BEIJING (Reuters) - China has banned the use of food waste as pig feed in provinces that have reported African swine fever outbreaks as well as neighbouring regions, the agriculture ministry said on Thursday, the latest measure to try to halt the spread of the disease.
The use of pig blood as a raw material in producing feed for pigs has also been banned, the Ministry of Agriculture and Rural Affairs said in a statement online.
The ministry will also require producers of pig feed to submit samples for testing, with any feed testing positive for the virus required to be recalled from the market and destroyed.
African swine fever is a highly contagious disease that cannot be cured and has no vaccine. It can also be transmitted in pork products, animal feed or by people.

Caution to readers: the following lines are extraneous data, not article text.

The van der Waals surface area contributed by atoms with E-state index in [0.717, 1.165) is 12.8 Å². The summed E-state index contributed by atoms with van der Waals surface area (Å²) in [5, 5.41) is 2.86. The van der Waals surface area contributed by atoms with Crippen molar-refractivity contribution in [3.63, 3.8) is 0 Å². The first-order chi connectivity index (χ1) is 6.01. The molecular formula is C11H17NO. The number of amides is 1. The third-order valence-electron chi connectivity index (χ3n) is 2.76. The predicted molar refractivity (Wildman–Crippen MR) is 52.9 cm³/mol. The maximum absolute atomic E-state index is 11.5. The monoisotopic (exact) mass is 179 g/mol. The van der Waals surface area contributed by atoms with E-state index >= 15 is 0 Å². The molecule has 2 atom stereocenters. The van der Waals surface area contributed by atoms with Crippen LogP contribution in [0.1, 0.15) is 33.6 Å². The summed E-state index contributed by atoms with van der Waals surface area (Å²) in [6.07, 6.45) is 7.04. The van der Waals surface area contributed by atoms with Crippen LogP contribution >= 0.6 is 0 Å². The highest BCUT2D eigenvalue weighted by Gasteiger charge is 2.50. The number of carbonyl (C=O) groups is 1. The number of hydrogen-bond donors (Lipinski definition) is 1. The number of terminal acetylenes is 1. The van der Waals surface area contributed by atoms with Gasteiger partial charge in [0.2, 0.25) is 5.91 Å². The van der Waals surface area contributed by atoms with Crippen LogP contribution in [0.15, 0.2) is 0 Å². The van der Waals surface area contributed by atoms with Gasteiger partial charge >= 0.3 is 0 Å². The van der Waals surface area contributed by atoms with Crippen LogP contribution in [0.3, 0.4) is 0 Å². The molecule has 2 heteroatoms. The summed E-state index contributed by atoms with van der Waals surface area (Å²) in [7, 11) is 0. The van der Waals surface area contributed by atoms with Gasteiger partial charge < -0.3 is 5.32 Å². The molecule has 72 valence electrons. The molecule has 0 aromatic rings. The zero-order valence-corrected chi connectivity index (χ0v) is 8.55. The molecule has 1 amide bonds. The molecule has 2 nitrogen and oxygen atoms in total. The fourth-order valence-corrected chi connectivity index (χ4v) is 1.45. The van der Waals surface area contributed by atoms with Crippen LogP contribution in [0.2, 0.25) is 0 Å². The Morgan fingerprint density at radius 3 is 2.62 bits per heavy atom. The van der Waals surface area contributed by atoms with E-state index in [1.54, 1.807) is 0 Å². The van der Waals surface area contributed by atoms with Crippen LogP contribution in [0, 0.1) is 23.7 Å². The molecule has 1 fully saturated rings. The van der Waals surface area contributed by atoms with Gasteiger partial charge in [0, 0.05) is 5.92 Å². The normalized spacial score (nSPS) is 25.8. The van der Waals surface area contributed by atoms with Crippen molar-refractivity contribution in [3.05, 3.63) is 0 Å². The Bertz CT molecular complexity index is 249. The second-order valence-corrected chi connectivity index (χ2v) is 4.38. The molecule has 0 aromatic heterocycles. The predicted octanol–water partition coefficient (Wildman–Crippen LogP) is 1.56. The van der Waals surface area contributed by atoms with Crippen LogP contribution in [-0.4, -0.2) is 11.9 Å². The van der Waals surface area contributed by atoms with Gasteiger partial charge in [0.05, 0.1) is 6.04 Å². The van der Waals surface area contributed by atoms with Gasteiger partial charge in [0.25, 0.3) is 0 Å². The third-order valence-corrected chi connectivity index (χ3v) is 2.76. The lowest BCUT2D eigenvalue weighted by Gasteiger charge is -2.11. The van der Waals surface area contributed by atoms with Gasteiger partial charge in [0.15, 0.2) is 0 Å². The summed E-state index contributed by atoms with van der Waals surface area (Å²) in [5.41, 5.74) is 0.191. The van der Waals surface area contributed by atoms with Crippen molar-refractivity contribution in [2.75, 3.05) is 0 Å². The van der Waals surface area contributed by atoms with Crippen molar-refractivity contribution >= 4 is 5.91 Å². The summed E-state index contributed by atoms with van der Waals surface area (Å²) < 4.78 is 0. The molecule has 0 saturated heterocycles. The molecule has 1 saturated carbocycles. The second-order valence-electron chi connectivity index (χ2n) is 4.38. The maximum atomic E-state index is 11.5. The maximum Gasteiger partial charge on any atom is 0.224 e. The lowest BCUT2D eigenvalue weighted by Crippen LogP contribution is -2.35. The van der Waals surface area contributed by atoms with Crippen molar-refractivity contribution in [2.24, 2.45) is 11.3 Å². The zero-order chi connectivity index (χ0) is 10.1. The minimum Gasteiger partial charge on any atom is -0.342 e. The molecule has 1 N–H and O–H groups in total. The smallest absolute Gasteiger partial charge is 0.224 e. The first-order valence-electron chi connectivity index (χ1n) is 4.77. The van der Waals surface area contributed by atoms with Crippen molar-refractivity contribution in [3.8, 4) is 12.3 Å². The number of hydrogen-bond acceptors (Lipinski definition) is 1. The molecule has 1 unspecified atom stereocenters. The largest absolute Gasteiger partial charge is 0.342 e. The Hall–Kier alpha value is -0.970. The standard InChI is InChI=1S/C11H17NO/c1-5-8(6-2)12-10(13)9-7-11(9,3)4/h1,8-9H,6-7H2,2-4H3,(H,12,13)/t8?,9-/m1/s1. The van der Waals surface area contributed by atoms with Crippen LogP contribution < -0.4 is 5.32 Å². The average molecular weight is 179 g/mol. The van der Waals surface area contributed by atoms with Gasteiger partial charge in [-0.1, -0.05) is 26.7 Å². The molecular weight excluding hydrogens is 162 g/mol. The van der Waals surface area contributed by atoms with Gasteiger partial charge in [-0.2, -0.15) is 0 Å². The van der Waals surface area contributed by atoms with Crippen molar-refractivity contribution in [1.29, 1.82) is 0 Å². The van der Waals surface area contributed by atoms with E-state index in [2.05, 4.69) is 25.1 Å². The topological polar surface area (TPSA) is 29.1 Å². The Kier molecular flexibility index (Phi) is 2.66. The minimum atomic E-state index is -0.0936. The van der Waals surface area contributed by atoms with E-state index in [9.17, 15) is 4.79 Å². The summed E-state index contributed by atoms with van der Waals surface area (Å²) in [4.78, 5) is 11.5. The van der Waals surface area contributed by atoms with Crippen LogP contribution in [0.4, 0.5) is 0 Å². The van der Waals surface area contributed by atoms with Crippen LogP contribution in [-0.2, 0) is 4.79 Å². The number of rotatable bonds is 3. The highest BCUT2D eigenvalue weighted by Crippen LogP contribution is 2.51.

China has reported 13 outbreaks of the disease in six provinces since early August, mostly on small farms. It has banned the transport of live animals from the infected provinces as well as neighbouring regions to contain the spread, halting trade across the country and sending prices in some areas soaring.
It has also shuttered live markets in 16 provinces, which will largely hurt small pig farmers.
Banning the use of kitchen waste for pig farmers would also hurt the small farmers, who often resort to scraps to cut costs, particularly when pig prices are low.
By law, food waste must be heat-treated to kill any bacteria or disease that could infect pigs but that process is often skipped to save costs.
The ministry said that farmers must ensure that all food waste used for pigs in provinces not impacted by the disease be heated before being used.
(Reporting by Dominique Patton; Editing by Christian Schmollinger)